Newsom also addressed the latest spike in COVID-19 case numbers.  Specifically, there were 24,735 new COVID-19 cases on December 6th and California's seven-day average has increased to 21,924 new cases.  The 14-day positivity rate has climbed to 8.4 percent.  The rate of positive tests has increased to 10.5 percent in the past week, surpassing the levels of the summer surge.  Hospitalizations and ICU patient figures also continuing to trend upward in the state— a 72 percent increase in COVID-19 hospital admissions and a 69 percent increase in COVID-19 ICU admissions over the last 14 days.  Hospitals are cutting back on elective surgeries as coronavirus patients pour in, Newsom said.

    Recall, the Regional Stay Home Order (PDF), announced December 3, 2020, will go into effect at 11:59 PM the day after a region has been announced to have less than 15% ICU availability.  Over the weekend, the California Department of Public Health (CDPH) announced two regions – San Joaquin Valley and Southern California – dropped below the 15% capacity.  The Regional Stay at Home Order took effect in those two regions at 11:59 p.m. on Sunday and will remain in effect for at least three weeks.  Regions will be eligible to exit from the order and return to the Blueprint for a Safer Economy on December 28th if ICU capacity projections for the following month are above or equal to 15%. 

    Also, it should be noted that six Bay Area jurisdictions decided to enact the order ahead of the state edict.  The regional action will apply in San Francisco, Santa Clara, Marin, Contra Costa and Alameda counties, and the city of Berkeley.

    Below is the current available ICU capacity by region. 

    • Bay Area                     25.7%
    • Greater Sacramento   20.3%
    • Northern California     28.2%
    • San Joaquin Valley   6.3%
    • Southern California  10.9%

    The Governor further noted that staffing remains the number one issue as we take on the latest COVID-19 surge.  He then highlighted some examples of what the state is doing to address this concern including contracting staffing agencies and requesting federal assistance.  California is also expanding a program to care for COVID-19 patients who need oxygen support from their homes.  The state is also training more nurses to work in ICUs through a 2-day training program.  Finally, Newsom reminded  Californians that the state is actively trying to onboard additional individuals (who may have expired licenses or be retired or are not currently working) for the California Health Corps.

    Regarding a vaccine update, California successfully submitted first order last Friday (part of the initial 327k) and the anticipated delivery is around December 15th.  First doses will go to facilities that will vaccinate their high-risk healthcare workers.  Community Vaccine Advisory Committee meets on Wednesday to discuss Phase 1b allocation.  The meeting is open to the public.  The total number of vaccine doses California is anticipating in December, Newsom said, is 2.16 million.  The vaccines will require two doses.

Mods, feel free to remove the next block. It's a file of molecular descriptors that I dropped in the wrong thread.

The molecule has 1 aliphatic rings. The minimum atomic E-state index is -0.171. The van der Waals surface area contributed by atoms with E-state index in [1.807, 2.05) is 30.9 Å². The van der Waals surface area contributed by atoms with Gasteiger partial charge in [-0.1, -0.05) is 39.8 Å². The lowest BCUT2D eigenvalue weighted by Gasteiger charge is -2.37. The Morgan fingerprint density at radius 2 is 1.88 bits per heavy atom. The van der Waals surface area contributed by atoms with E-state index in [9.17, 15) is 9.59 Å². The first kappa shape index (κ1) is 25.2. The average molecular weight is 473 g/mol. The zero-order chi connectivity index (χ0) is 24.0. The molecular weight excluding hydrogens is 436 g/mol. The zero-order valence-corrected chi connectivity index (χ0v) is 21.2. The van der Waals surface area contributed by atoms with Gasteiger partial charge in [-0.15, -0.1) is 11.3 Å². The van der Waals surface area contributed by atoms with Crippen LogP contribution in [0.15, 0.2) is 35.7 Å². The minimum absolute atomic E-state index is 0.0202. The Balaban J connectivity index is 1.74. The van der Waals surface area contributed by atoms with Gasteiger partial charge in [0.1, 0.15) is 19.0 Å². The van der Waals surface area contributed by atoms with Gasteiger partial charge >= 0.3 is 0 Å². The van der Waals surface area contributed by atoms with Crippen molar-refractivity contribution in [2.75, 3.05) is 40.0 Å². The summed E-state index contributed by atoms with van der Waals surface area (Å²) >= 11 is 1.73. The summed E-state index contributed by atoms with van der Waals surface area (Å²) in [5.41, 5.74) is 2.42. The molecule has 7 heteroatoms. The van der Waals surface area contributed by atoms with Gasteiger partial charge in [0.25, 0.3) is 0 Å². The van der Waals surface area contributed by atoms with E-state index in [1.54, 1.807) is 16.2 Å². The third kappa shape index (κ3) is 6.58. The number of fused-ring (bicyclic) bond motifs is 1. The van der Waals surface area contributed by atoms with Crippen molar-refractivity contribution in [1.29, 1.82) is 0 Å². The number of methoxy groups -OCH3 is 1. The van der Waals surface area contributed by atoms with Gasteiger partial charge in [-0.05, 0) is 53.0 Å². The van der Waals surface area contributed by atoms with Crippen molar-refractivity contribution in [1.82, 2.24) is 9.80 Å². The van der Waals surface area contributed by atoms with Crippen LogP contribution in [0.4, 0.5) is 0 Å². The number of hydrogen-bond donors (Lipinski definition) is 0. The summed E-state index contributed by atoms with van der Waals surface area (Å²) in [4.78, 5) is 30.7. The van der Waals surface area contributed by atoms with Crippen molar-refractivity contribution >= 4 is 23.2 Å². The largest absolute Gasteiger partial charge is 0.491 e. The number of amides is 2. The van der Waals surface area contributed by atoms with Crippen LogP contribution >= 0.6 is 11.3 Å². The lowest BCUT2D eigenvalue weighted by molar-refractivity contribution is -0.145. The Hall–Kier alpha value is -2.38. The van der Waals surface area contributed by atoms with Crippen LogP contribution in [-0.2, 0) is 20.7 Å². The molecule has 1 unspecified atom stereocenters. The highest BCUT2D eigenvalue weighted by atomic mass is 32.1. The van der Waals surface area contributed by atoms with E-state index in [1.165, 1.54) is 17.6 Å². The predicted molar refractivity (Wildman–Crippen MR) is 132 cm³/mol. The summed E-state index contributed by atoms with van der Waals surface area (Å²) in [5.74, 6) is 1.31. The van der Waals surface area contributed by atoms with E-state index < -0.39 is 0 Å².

Newsom then went over the six steps of the vaccine process for California.  He also provided information regarding new public education campaign efforts, including billboards and PSAs.

    In closing, the Governor introduced Tomas Aragón, San Francisco’s public health officer, who has been appointed as the Director of the California Department of Public Health.   This comes four months after Dr. Sonia Angell resigned.

    During the Q&A portion of the briefing, Newsom was asked more about the CA Notify app and whether or not it will be effective given the opt-in nature of the tool.  The Governor responded by simply stating that he believes enough individuals will opt-in to make it meaningful.

    Dr. Mark Ghaly, Secretary of the California Health and Human Services, reiterated that the Thanksgiving-related surge continues to show up in the COVID-19 data.

    On schools and education, Newsom punted on specific questions regarding inequity.  He simply rehashed past efforts his Administration has undertaken to reopen schools and noted that a lot of decisions around in-person instruction are happening at the local level.

    The briefing concluded at approximately 11:00 a.m. PDT.  

    The California Department of Public Health (CDPH) has announced the most recent statistics on COVID-19.  There is now a total of 1,341,700 (+2.3 percent increase) confirmed positive cases and 19,876 (+0.4 percent) deaths in California.  As of November 15thth, there have been 25,195,046 tests conducted in California and reported to the California Department of Public Health.  More information regarding the most recent COVID-19 statistics can be found here.  

    Naomi Padron

    Legislative Advocate

    McHugh Koepke & Associates

    1121 L Street, Suite 103

    Sacramento, CA 95814

    (916) 930-1993

    www.mchughgr.com


  • Friday, December 04, 2020 10:17 AM | Ross Hutchings (Administrator)

    FOR IMMEDIATE RELEASE: